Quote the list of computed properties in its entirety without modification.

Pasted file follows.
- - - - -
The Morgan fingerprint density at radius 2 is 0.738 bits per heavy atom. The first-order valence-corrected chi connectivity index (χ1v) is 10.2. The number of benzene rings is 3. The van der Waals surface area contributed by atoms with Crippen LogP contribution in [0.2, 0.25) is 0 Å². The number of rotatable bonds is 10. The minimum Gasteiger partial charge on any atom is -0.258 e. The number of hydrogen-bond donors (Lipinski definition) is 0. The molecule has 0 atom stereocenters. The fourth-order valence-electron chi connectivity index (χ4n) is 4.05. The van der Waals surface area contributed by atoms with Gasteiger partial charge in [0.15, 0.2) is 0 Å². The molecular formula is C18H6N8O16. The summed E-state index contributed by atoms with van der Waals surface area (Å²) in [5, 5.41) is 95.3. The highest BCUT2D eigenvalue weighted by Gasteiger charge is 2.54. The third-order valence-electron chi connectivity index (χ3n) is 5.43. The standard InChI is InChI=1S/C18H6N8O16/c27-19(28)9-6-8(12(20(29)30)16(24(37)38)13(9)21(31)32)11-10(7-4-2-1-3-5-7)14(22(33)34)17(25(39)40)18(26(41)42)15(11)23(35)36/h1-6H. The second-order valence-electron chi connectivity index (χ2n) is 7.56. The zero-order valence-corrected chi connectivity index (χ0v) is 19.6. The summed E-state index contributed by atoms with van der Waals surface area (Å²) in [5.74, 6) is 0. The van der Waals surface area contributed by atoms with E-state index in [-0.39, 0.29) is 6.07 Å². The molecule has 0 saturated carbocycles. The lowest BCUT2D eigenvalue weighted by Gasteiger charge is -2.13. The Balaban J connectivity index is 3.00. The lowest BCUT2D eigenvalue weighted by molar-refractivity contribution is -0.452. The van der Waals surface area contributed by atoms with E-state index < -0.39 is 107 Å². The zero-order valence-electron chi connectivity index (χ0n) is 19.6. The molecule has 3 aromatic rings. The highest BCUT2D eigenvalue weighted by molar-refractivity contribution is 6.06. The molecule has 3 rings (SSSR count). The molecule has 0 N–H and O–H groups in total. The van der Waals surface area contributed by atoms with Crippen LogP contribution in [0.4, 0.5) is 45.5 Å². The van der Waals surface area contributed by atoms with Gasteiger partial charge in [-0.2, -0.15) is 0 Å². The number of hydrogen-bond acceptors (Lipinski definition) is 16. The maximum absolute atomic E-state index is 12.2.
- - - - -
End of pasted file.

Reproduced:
The Morgan fingerprint density at radius 2 is 0.738 bits per heavy atom. The first-order valence-corrected chi connectivity index (χ1v) is 10.2. The number of benzene rings is 3. The van der Waals surface area contributed by atoms with Crippen LogP contribution in [0.2, 0.25) is 0 Å². The number of rotatable bonds is 10. The minimum Gasteiger partial charge on any atom is -0.258 e. The number of hydrogen-bond donors (Lipinski definition) is 0. The molecule has 0 atom stereocenters. The fourth-order valence-electron chi connectivity index (χ4n) is 4.05. The van der Waals surface area contributed by atoms with Gasteiger partial charge in [0.15, 0.2) is 0 Å². The molecular formula is C18H6N8O16. The summed E-state index contributed by atoms with van der Waals surface area (Å²) in [5, 5.41) is 95.3. The highest BCUT2D eigenvalue weighted by Gasteiger charge is 2.54. The third-order valence-electron chi connectivity index (χ3n) is 5.43. The standard InChI is InChI=1S/C18H6N8O16/c27-19(28)9-6-8(12(20(29)30)16(24(37)38)13(9)21(31)32)11-10(7-4-2-1-3-5-7)14(22(33)34)17(25(39)40)18(26(41)42)15(11)23(35)36/h1-6H. The second-order valence-electron chi connectivity index (χ2n) is 7.56. The zero-order valence-corrected chi connectivity index (χ0v) is 19.6. The summed E-state index contributed by atoms with van der Waals surface area (Å²) in [5.74, 6) is 0. The van der Waals surface area contributed by atoms with E-state index in [-0.39, 0.29) is 6.07 Å². The molecule has 0 saturated carbocycles. The lowest BCUT2D eigenvalue weighted by Gasteiger charge is -2.13. The Balaban J connectivity index is 3.00. The lowest BCUT2D eigenvalue weighted by molar-refractivity contribution is -0.452. The van der Waals surface area contributed by atoms with E-state index < -0.39 is 107 Å². The zero-order valence-electron chi connectivity index (χ0n) is 19.6. The molecule has 3 aromatic rings. The highest BCUT2D eigenvalue weighted by molar-refractivity contribution is 6.06. The molecule has 3 rings (SSSR count). The molecule has 0 N–H and O–H groups in total. The van der Waals surface area contributed by atoms with Crippen LogP contribution in [0.4, 0.5) is 45.5 Å². The van der Waals surface area contributed by atoms with Gasteiger partial charge in [-0.2, -0.15) is 0 Å². The number of hydrogen-bond acceptors (Lipinski definition) is 16. The maximum absolute atomic E-state index is 12.2.